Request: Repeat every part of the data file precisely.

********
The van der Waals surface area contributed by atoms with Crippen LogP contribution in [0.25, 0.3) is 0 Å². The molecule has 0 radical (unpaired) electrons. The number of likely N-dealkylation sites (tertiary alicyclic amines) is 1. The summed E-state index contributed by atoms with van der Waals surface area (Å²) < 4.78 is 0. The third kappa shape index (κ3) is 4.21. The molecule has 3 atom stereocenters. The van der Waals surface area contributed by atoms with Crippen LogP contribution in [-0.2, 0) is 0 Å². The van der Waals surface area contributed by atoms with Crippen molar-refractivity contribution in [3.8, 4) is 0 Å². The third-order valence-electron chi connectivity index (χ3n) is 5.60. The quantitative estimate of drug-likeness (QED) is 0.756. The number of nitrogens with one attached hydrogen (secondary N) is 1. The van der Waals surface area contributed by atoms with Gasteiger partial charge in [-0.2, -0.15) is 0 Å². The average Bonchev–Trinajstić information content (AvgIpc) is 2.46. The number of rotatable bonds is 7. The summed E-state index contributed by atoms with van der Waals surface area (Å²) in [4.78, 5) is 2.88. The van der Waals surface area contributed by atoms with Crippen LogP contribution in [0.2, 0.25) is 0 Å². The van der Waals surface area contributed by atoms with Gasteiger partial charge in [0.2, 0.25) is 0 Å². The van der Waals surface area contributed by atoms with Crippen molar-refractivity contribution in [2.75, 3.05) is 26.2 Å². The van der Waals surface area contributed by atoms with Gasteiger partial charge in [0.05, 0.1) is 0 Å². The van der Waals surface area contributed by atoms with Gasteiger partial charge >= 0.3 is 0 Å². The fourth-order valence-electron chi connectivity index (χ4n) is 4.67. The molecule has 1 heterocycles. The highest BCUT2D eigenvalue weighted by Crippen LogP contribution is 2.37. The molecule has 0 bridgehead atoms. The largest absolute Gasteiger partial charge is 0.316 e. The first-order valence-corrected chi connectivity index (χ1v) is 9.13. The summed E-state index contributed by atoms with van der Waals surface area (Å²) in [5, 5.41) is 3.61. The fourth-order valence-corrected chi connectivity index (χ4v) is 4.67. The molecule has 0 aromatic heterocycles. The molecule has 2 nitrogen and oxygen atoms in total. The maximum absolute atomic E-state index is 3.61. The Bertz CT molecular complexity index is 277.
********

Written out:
The van der Waals surface area contributed by atoms with Crippen LogP contribution in [0.25, 0.3) is 0 Å². The molecule has 0 radical (unpaired) electrons. The number of likely N-dealkylation sites (tertiary alicyclic amines) is 1. The summed E-state index contributed by atoms with van der Waals surface area (Å²) < 4.78 is 0. The third kappa shape index (κ3) is 4.21. The molecule has 3 atom stereocenters. The van der Waals surface area contributed by atoms with Crippen LogP contribution in [-0.2, 0) is 0 Å². The van der Waals surface area contributed by atoms with Crippen molar-refractivity contribution in [3.8, 4) is 0 Å². The third-order valence-electron chi connectivity index (χ3n) is 5.60. The quantitative estimate of drug-likeness (QED) is 0.756. The number of nitrogens with one attached hydrogen (secondary N) is 1. The van der Waals surface area contributed by atoms with Gasteiger partial charge in [-0.2, -0.15) is 0 Å². The average Bonchev–Trinajstić information content (AvgIpc) is 2.46. The number of rotatable bonds is 7. The summed E-state index contributed by atoms with van der Waals surface area (Å²) in [4.78, 5) is 2.88. The van der Waals surface area contributed by atoms with Crippen LogP contribution in [0.2, 0.25) is 0 Å². The van der Waals surface area contributed by atoms with Gasteiger partial charge in [0.2, 0.25) is 0 Å². The van der Waals surface area contributed by atoms with Crippen molar-refractivity contribution in [2.75, 3.05) is 26.2 Å². The van der Waals surface area contributed by atoms with Gasteiger partial charge in [0.05, 0.1) is 0 Å². The van der Waals surface area contributed by atoms with Gasteiger partial charge >= 0.3 is 0 Å². The fourth-order valence-electron chi connectivity index (χ4n) is 4.67. The molecule has 1 heterocycles. The highest BCUT2D eigenvalue weighted by Crippen LogP contribution is 2.37. The molecule has 0 bridgehead atoms. The largest absolute Gasteiger partial charge is 0.316 e. The first-order valence-corrected chi connectivity index (χ1v) is 9.13. The summed E-state index contributed by atoms with van der Waals surface area (Å²) in [5, 5.41) is 3.61. The fourth-order valence-corrected chi connectivity index (χ4v) is 4.67. The molecule has 0 aromatic heterocycles. The molecule has 2 nitrogen and oxygen atoms in total. The maximum absolute atomic E-state index is 3.61. The Bertz CT molecular complexity index is 277.